Ad-Express and Daily Iowegian, Centerville, IA

CNHI/Southeast Iowa

August 5, 2013

Cargazing: Dodge Journey makes a turnaround

Quiet cabin, third-row seat help crossover SUV stand out

The Dodge Journey had a difficult start to life. It was designed at a time when Chrysler was nearly bankrupt, and it came to market in 2009 as a rough-hewn stone of a crossover.

But now that the new, revitalized Chrysler has had some time to polish it, the Journey has turned into quite a gem.

One of the most obvious improvements is in the cabin, where better sound insulation and suspension refinements make it one of the quietest crossovers I can recall driving. It's a drastic change in a short amount of time.

It also has an unusually smart cabin layout for its class. It's a compact crossover with a starting price around $19,000, which puts in one of the most competitive categories of the automotive world.

Virtually all its competition only offers seating for five, though, while the Journey can seat up to seven. Dodge managed to squeeze an optional third-row seat into the back, which allows for a couple of extra passengers and gives it those bragging rights. 

When equipped with the optional V6, the Journey is surprisingly SUV-like in its capability. The 3.6-liter Pentastar V6 makes a hearty 283 horsepower, which is more than ample for accelerating and passing, while getting a 25-mpg highway fuel economy rating.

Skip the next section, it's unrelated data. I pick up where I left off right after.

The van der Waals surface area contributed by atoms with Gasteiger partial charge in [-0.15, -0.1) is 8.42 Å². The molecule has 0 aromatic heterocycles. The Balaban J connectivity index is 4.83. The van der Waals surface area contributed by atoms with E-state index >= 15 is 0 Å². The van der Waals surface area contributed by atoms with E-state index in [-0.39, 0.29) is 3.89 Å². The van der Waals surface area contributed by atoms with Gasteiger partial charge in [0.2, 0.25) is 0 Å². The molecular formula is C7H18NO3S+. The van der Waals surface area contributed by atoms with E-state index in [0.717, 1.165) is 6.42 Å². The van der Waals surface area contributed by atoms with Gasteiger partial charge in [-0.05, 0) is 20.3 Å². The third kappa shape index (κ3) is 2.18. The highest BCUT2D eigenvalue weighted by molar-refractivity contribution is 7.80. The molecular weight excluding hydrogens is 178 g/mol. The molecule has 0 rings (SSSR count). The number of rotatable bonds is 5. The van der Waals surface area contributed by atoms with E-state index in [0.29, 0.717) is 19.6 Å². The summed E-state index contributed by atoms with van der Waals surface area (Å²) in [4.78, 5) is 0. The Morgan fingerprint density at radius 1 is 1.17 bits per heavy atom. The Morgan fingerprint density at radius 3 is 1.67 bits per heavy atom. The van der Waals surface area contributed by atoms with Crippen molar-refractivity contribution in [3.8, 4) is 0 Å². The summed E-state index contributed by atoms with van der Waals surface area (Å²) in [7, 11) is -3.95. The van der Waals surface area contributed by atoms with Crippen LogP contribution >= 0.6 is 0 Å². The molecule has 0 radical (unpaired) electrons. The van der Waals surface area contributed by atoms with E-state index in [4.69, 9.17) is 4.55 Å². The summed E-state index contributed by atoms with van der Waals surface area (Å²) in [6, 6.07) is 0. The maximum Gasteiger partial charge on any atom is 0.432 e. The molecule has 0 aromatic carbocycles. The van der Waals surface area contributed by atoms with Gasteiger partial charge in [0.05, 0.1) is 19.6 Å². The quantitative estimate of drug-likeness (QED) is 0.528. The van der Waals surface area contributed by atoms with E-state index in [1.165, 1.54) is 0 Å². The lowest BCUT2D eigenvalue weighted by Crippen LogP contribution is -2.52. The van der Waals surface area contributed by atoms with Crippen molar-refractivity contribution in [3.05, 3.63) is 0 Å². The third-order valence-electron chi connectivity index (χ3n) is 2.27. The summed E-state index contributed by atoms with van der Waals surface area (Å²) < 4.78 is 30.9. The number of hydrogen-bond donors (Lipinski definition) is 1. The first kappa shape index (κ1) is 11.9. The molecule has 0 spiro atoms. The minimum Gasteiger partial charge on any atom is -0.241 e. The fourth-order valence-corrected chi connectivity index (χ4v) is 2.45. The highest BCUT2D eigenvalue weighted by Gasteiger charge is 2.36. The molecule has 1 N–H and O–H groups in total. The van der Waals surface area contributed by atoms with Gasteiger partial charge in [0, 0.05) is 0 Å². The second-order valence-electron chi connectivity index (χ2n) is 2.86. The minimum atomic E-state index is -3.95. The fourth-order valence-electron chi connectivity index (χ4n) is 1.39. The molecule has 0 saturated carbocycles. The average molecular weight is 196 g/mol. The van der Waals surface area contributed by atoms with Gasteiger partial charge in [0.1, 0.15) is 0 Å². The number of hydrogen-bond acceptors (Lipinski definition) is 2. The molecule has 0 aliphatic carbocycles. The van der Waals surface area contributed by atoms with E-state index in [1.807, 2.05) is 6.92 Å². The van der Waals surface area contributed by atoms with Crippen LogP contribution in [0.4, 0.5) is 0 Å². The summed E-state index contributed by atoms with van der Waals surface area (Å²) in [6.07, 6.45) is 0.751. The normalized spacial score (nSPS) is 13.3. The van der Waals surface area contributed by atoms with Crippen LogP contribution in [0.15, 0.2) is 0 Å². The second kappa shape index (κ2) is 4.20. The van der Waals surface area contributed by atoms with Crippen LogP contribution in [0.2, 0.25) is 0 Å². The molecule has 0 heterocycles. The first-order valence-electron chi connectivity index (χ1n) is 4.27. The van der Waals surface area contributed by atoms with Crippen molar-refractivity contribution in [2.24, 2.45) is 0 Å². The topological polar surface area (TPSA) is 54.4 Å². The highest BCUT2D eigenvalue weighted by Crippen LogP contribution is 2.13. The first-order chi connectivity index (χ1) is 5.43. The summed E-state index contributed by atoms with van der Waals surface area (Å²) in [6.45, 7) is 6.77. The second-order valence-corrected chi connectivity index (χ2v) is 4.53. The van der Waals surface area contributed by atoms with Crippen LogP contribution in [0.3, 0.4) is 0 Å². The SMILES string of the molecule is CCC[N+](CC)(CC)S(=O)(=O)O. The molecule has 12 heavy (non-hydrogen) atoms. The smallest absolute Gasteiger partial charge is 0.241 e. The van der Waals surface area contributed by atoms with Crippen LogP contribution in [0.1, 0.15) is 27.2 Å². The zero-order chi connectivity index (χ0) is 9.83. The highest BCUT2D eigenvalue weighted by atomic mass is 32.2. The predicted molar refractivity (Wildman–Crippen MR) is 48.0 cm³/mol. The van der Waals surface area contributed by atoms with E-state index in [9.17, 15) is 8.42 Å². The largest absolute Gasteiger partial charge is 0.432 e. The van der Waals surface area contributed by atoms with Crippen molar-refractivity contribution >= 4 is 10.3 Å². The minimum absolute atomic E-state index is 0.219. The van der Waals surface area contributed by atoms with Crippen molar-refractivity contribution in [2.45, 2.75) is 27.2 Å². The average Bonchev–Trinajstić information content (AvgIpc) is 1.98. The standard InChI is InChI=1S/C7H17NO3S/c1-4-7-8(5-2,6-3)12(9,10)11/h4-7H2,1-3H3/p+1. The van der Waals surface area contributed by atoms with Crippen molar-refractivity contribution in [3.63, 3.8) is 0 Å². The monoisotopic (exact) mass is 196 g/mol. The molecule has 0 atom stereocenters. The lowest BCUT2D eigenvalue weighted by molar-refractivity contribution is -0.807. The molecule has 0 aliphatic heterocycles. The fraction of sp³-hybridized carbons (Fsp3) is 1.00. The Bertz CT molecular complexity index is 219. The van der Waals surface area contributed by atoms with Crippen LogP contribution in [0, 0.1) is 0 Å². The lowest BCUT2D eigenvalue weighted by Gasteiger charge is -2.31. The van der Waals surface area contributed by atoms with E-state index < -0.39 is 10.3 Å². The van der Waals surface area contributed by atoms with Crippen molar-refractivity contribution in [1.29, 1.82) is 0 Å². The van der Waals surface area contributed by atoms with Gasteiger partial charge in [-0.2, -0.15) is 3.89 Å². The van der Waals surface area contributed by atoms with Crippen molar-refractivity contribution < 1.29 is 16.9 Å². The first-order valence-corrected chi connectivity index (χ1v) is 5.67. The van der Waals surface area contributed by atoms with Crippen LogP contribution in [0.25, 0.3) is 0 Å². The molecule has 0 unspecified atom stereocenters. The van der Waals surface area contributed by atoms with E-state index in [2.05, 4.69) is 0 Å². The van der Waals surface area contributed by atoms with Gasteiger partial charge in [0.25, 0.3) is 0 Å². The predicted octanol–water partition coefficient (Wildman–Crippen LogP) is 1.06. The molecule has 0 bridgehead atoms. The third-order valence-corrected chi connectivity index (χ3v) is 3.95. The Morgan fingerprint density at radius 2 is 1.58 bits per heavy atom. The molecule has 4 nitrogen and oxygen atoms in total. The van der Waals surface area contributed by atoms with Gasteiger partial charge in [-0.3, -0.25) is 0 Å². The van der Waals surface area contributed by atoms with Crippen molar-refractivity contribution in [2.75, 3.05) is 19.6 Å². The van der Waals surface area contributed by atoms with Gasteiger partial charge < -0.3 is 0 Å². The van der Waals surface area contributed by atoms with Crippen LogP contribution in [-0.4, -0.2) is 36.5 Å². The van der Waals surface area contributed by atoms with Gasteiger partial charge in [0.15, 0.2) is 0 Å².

Unfortunately, I can't recommend the four-cylinder version of the Journey because it's woefully inefficient. It makes 173 horses — not a bad amount of power — but an outdated design and four-speed transmission mean it only qualifies for a 26-mpg highway rating. That's barely better than the V6 and considerably worse than most of its four-cylinder competitors. 

Other than that, there's not much to complain about in the Journey. The interior packaging is so smart — including a "Flip-N-Stow" in-seat storage system that lets you hide things under the seat cushions — that it almost feels Toyota-like in terms of clever little storage bins.

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CNHI/Southeast Iowa
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The Iowegian wants readers to think about rental permit fees. The Centerville City Council has conducted two working sessions and a third one is planned in order to get a feel for the public's appetite about raising rental permit fees from charging a landlord $25 every two years to charging a certain amount per rental unit per year. So, the question of the week is, "Are you in favor of Centerville increasing rental permit fees?"

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